From speaking with the local residents, Kushayb had gotten a picture of what had happened to this world's Egypt, and it surprisingly wasn't America's fault. During the final war between the powers of Europe, Egypt had been hit by two nukes-one in the capital of Cairo, and another on the Aswan Dam. The latter caused the waters of the Nile to burst forth and flood nearly all of Egypt's major cities. Combined with the destruction of the central government, Egypt had ceased to exist as a unified nation.
The sight of her great cities in ruins was haunting for Kushayb. Even worse, he had heard the horror stories from the American-held territories on the coast. NUSA had invaded North Africa in the 1990s, and engaged in a systematic eradication of the local population. Now, Kushayb and his forces were determined to put a stop to that.
"What do you mean, you can't send any soldiers down?" asked Chancellor Beckers. He was currently on the phone with Richard Oswald.
"We would send some" replied Oswald "but we're a little preoccupied in the Americas right now."
"What about the forces stationed in East Asia?" pleaded Beckers. "Surely, you could release them to help us."
"If we let our Asian territories go unguarded, the Siberians might move in and take them" said Oswald.
Beckers groaned. "The Siberians can barely feed themselves" he replied. "What makes you think they'd be a threat to you?"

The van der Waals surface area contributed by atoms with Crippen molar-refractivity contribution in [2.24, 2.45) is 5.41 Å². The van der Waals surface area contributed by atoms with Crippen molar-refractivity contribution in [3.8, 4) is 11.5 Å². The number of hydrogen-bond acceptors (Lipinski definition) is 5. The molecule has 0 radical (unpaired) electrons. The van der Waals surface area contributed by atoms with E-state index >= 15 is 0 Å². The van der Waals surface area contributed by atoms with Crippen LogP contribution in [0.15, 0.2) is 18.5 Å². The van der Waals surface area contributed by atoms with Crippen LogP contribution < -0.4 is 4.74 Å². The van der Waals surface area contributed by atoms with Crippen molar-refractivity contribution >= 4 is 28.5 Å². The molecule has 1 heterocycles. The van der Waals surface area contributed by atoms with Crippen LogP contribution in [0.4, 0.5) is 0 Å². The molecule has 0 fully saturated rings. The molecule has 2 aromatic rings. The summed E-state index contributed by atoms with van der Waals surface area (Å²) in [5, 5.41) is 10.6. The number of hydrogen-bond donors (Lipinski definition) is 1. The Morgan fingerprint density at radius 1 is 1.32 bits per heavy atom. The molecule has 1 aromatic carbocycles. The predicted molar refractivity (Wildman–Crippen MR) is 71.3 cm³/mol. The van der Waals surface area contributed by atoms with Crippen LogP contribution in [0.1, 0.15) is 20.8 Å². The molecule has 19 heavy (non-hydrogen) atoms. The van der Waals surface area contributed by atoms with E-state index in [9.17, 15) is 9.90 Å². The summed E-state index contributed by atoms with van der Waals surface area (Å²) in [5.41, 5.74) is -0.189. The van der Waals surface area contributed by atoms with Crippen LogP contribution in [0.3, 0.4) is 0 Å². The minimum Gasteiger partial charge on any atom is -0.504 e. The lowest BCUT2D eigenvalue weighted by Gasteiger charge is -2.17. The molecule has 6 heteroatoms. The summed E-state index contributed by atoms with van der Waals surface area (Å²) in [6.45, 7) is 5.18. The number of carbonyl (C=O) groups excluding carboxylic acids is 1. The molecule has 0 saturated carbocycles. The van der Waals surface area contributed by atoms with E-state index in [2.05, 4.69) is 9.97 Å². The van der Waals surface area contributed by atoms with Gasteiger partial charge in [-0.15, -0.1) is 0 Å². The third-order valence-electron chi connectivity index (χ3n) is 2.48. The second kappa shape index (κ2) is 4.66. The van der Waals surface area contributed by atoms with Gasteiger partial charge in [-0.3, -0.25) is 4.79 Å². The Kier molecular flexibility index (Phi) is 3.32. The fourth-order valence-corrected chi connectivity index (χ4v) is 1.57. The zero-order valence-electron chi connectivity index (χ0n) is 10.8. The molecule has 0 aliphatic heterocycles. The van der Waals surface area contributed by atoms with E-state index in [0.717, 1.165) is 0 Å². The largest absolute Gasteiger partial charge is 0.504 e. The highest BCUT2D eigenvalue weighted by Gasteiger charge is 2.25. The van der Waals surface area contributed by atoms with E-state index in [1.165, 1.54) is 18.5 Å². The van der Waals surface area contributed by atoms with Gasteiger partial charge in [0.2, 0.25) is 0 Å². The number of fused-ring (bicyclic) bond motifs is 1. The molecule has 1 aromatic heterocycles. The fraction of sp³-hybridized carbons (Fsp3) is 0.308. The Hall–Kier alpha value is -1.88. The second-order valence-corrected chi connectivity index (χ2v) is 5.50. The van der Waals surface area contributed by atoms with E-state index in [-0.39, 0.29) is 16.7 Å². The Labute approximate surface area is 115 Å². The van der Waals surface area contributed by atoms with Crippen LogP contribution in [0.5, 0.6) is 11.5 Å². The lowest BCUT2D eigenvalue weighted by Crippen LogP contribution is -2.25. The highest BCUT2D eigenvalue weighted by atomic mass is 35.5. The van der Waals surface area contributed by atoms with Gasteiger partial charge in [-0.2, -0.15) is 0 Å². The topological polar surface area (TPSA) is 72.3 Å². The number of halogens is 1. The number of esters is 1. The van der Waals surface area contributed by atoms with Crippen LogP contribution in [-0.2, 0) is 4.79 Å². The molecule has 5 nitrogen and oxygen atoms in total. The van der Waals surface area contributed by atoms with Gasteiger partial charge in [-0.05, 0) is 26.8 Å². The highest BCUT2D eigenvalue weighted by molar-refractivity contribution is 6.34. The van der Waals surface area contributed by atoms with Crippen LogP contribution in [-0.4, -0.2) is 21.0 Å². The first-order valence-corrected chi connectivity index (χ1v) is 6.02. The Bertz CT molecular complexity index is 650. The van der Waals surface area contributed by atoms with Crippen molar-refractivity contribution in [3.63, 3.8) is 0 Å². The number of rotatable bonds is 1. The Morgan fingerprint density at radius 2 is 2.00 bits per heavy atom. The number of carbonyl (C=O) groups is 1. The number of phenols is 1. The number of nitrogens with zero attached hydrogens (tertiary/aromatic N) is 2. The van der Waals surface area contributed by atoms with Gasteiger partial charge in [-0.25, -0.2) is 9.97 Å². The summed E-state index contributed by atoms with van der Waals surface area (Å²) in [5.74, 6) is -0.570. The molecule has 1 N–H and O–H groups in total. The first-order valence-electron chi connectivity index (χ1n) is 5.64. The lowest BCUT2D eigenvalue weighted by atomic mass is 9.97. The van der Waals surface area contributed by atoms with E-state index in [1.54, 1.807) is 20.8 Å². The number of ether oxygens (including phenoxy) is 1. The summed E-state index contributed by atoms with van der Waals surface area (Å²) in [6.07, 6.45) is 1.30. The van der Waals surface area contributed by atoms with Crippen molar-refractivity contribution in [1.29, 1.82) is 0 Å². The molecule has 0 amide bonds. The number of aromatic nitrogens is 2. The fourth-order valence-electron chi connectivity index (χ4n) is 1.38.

"Why are you so worried?" asked Oswald. "You've got a population of what, 320 million? I'm pretty sure you can beat the enemy Australians on your own. Once we've defeated the enemy in our own backyard, we'll come to assist you."
"Fine" Beckers sighed. He knew that challenging Oswald any further might set him off, and if there was one thing you did not want to do, it was to anger an Oswald. "See you later."
From the outside, the complex looked like just another prison. Major John Clarence Malone kept his rifle at the ready as he walked through the front gates. His company had just finished fighting through a platoon of NUSA soldiers. They had no idea what they were about to find inside.
Men, women, and children. All diseased and in various states of emaciation. As Malone and his comrades entered, they began chattering in Russian, their voices thin and sickly sounding.